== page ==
Brian Monteith: Referendum makes it Darling’s year

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And so another year ­becomes but a memory – but what a year!

Okay, let’s get the important stuff out of the way first. No, not the independence ­referendum that became historic not for changing Scotland’s status as a nation but for confirming our place in the United Kingdom – no, the year that not just Hearts but Hibs too were relegated from the Scottish Premier League.

At least Hearts put up a brave fight, bearing in mind that the team carried a (deserved) points penalty deduction and appeared doomed from the start. Hibs had no excuses and were truly woeful. Who would have thought?

Well most Hibs supporters I know had seen the trend towards relegation – a poor team getting worse over consecutive seasons disguised by good cup runs that were on each occasion exposed for their hollowness. The problem is clear, the club has been losing its soul – which makes playing with passion for the club at a ­consistently high level near impossible. And if you don’t have the necessary strength, skills and teamwork you must at least have passion.

If you don’t recruit or grow enough players with green blood then finding that passion is improbable – enough Hearts players had maroon blood or had a blood transfusion, and it showed.

The soul of any club runs from the top through to the bottom and back again. Without change at the highest level that soul cannot be invented or imposed – so it takes a unique person to craft, protect and drive a winning team. Maybe Alan Stubbs is that unusual man – he has certainly finished the year on a high note – putting smiles on the face of nearly everyone in Edinburgh (including Hearts and Celtic supporters) and helped make tomorrow’s first derby of 2015 a fixture of great anticipation.

Here’s to next year bringing an SPL Edinburgh Derby.

But now to the politics. Whose year in the end was it? Alex Salmond’s? Nope! A leader who has to resign in recognition of spending two years campaigning and a lifetime scheming for something that the electorate ­convincingly rejected cannot receive that accolade.

It is on Salmond’s shoulders that the independence defeat must rest, for it was he who led the nationalist coalition with a currency proposal that was 50p short of a pound, it was he who invented legal advice on EU membership that was later admitted to not exist – and it was he who said we could have milk and honey based on inflated oil wealth that has since been shown to be worth half its value.

We were repeatedly told Salmond was the oil expert that no one could better, that his expectations built upon an oil price of $113 a barrel could not be challenged or doubted – only to find that oil now languishes at $58 a barrel and may yet fall further. An oil fund anyone? The Saudis produce it for only $6 a barrel and have said they could live with $20 a barrel; go figure.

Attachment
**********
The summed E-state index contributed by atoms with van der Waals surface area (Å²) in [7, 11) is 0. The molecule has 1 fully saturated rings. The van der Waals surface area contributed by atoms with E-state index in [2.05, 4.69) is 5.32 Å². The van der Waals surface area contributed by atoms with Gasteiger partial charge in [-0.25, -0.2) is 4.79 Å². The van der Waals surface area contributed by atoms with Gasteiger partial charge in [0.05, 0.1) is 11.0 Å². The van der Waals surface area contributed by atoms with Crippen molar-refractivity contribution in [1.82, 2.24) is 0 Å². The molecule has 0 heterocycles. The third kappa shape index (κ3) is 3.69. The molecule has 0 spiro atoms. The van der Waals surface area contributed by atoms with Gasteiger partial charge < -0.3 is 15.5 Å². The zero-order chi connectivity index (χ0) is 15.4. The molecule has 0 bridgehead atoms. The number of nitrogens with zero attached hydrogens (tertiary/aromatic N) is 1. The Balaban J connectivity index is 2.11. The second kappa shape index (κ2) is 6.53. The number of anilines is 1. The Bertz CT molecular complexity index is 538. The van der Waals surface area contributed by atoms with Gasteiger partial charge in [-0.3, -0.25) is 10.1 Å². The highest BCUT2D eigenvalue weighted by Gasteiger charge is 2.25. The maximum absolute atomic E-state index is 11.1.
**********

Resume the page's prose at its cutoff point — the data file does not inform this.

But if not Salmond who else? Nicola Sturgeon? Nope! Although she is the newly anointed one she signed up for all of Alex Salmond’s bluster and is his protege. 2015 may yet be her year if she can craft her own successes, but simply being next in line of a losing team does not cut it for me.

Johann Lamont and Willie ­Rennie are not even in the frame, and although Ruth Davidson visibly matured in the referendum campaign she has yet to deliver the goods.

Jim Murphy? Becoming Scottish Labour leader is a result of sorts, and there were many that believe that was precisely what Jim Murphy was angling for 
throughout the referendum campaign, but it is still only half a victory.

Until Murphy actually turns Labour’s electoral fortunes around at Holyrood he cannot yet win the Lucky Bag. Nor can I give the prize to David Cameron, who at least had the comfort of being on the winning side. Although making some of the best speeches defending the Union the Edinburgh Agreement was his mistake and he is, after all, a 
British rather than Scottish politician. Ed Miliband? Nick Clegg? Let’s not even go there.

Gordon Brown? He certainly made an impact in the last week but suggestions that he won it are a gross 

Brown was too much of a loose canon throughout the campaign to be the team player who deserves the Crackerjack Pen.

No, the politician of the year was none of the above. It was quite simply, and obviously Alistair Darling.

It was Darling who stood on the burning deck when so many were ­losing their nerve. I have my own ­criticisms of the No campaign but Darling convinced the Scottish public that the Yes campaign argument was flawed.

He won that first debate by such a big margin that losing the second (in circumstances disreputable to the BBC) that it did not matter. Salmond was always playing catch-up after Darling skelped him.

And so enjoy your coming 
political retirement Alistair. 2014 was your year.

You led the campaign that saved the Union and will always be remembered for it. Maybe you could swap notes with Alan Stubbs?